By Dr. Paul White
A Brief History of Recognition
Attempts at Research
The Power of Measurement
Peer-to-peer recognition and gifting platforms are the latest in a series of fads over the last four decades that demonstrate the opportunity for human resources organizations to make a better case for the value of employee recognition. The human resources field moves from fad to fad because whatever it’s doing often doesn’t work: employee engagement and customer engagement remain low according to surveys from Gallup and the American Customer Satisfaction Association. Without a strategic approach with clear metrics systematically embedded into the way the organization conducts itself, these programs mostly check off another box that not only creates little value but often contributes to workplace cynicism.
The problem is not with the recognition industry or even the human resources or other managers that purchase these programs. It is with the senior management who continue to assume that these types of programs or the cost of low employee and customer engagement really can’t be measured and accept it as a cost of doing business. The increasing access to customer and employee engagement data and the impact on sales, productivity, and quality are getting easier to measure, providing a competitive edge to those who do act accordingly.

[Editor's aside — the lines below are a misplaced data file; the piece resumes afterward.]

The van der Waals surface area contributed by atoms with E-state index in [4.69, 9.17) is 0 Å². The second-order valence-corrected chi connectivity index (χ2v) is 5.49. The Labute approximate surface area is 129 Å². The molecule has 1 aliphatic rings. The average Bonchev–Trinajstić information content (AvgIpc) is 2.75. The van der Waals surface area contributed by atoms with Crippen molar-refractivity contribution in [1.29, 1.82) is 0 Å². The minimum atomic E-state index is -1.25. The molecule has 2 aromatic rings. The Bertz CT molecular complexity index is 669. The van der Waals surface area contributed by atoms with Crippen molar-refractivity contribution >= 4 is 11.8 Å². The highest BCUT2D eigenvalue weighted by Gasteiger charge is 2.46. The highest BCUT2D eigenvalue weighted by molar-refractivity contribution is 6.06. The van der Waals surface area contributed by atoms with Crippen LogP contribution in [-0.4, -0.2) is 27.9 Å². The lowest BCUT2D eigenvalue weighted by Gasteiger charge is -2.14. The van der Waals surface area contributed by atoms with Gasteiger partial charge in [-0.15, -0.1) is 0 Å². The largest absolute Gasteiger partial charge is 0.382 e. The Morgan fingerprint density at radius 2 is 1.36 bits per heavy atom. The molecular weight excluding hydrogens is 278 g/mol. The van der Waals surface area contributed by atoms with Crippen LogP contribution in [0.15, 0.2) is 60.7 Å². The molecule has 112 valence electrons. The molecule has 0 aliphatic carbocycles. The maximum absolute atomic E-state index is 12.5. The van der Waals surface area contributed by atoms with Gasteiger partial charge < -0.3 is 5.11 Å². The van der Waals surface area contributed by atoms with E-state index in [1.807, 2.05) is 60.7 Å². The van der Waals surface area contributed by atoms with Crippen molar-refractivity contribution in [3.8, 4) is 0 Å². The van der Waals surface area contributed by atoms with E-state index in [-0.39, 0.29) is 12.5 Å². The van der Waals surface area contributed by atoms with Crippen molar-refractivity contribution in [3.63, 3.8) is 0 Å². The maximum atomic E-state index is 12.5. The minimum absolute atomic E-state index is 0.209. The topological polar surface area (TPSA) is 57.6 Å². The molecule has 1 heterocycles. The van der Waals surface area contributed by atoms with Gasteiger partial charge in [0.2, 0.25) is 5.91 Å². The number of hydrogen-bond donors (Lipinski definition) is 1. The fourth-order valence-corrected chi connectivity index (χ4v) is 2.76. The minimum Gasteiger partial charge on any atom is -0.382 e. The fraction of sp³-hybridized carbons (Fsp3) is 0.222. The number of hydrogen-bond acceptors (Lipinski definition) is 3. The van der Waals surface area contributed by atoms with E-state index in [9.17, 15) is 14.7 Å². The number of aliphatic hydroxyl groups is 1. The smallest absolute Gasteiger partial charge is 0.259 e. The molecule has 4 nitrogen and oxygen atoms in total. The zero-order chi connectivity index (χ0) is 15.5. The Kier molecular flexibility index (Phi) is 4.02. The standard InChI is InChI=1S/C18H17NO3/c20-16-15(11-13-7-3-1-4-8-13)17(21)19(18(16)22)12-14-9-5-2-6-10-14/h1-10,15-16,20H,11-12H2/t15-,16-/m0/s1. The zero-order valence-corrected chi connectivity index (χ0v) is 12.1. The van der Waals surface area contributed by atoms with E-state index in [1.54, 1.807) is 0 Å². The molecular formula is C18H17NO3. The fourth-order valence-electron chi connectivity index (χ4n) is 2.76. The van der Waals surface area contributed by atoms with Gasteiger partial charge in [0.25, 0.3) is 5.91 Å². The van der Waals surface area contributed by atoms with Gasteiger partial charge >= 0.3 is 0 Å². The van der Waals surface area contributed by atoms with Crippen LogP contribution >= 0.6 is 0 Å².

The recognition industry goes back to at least the 19th century, when companies began using time pieces, writing instruments, plaques, trophies, and other commemorative items to recognize employees for tenure, attendance, retirement, or for sales achievements. Most of the suppliers to the industry were manufacturers of these items sold directly to the companies or through the promotional distributors serving them.
These practices became more sophisticated in the 1980s and 1990s when incentive and recognition companies evolved out of traditional commemorative jewelry or award catalogs to focus on a broader definition of recognition. Some of these programs became more sophisticated in terms of implementation and measurement during the rise of total quality management in the 1990s, when companies began to apply disciplined processes and metrics to employee motivation, especially in manufacturing facilities. During the same time, the dot-com boon of the 1990s saw a burst of technology players seeking to automate recognition in the service sector, but most went away when funding dried up in the dot-com bust. In the meantime, the length of service, attendance, and safety-based recognition industry continued, dominated by a few large recognition and incentive companies at the high end, and by several dozen recognition companies supported by about 1,000 or so promotional distributors serving the broader market.
In the 2000s, technology quickly came back into the picture both from traditional incentive and recognition companies and new players, some funded by private equity and venture capital with major expectations of scale. At around this time, more people began to use the term employee engagement. Despite the advent of technology and the new terminology, little evidence suggests that any such scale ever occurred, despite a succession of innovations in terms of social walls, different types of recognition awards, peer-to-peer recognition systems, and lately, it appears, a focus on reward experiences.